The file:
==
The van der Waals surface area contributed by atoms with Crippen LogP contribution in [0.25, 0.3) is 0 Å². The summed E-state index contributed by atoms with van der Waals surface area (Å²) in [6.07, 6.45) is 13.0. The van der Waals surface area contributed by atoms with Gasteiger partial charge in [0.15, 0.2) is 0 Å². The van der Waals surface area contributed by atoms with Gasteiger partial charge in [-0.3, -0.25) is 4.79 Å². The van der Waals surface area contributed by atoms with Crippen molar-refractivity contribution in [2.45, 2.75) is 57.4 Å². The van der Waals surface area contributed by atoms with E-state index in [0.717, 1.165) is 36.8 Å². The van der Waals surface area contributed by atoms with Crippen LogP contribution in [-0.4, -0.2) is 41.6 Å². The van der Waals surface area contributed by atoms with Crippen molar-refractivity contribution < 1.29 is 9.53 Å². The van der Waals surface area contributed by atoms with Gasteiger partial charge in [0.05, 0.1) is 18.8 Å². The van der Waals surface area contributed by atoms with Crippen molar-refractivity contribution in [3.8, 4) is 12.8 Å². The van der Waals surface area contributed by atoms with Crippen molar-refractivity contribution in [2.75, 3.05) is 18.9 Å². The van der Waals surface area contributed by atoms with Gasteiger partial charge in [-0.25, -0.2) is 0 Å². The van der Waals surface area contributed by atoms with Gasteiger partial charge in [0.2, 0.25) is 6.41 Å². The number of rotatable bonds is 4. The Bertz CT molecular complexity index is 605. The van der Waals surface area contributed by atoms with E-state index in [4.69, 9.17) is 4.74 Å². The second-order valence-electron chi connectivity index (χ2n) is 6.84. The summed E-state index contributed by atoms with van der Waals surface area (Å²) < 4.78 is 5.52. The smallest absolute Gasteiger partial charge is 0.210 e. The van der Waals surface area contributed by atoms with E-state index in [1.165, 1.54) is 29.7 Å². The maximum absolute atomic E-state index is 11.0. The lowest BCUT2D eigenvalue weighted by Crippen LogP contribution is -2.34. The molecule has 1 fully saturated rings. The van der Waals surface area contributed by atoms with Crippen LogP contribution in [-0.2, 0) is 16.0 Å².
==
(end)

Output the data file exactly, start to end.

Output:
The van der Waals surface area contributed by atoms with Crippen LogP contribution in [0.25, 0.3) is 0 Å². The summed E-state index contributed by atoms with van der Waals surface area (Å²) in [6.07, 6.45) is 13.0. The van der Waals surface area contributed by atoms with Gasteiger partial charge in [0.15, 0.2) is 0 Å². The van der Waals surface area contributed by atoms with Gasteiger partial charge in [-0.3, -0.25) is 4.79 Å². The van der Waals surface area contributed by atoms with Crippen molar-refractivity contribution in [2.45, 2.75) is 57.4 Å². The van der Waals surface area contributed by atoms with E-state index in [0.717, 1.165) is 36.8 Å². The van der Waals surface area contributed by atoms with Crippen LogP contribution in [-0.4, -0.2) is 41.6 Å². The van der Waals surface area contributed by atoms with Crippen molar-refractivity contribution < 1.29 is 9.53 Å². The van der Waals surface area contributed by atoms with Gasteiger partial charge in [0.05, 0.1) is 18.8 Å². The van der Waals surface area contributed by atoms with Crippen molar-refractivity contribution in [3.8, 4) is 12.8 Å². The van der Waals surface area contributed by atoms with Crippen molar-refractivity contribution in [2.75, 3.05) is 18.9 Å². The van der Waals surface area contributed by atoms with Gasteiger partial charge in [-0.25, -0.2) is 0 Å². The van der Waals surface area contributed by atoms with Gasteiger partial charge in [0.2, 0.25) is 6.41 Å². The number of rotatable bonds is 4. The Bertz CT molecular complexity index is 605. The van der Waals surface area contributed by atoms with E-state index in [4.69, 9.17) is 4.74 Å². The second-order valence-electron chi connectivity index (χ2n) is 6.84. The summed E-state index contributed by atoms with van der Waals surface area (Å²) < 4.78 is 5.52. The smallest absolute Gasteiger partial charge is 0.210 e. The van der Waals surface area contributed by atoms with E-state index in [1.165, 1.54) is 29.7 Å². The maximum absolute atomic E-state index is 11.0. The lowest BCUT2D eigenvalue weighted by Crippen LogP contribution is -2.34. The molecule has 1 fully saturated rings. The van der Waals surface area contributed by atoms with Crippen LogP contribution in [-0.2, 0) is 16.0 Å².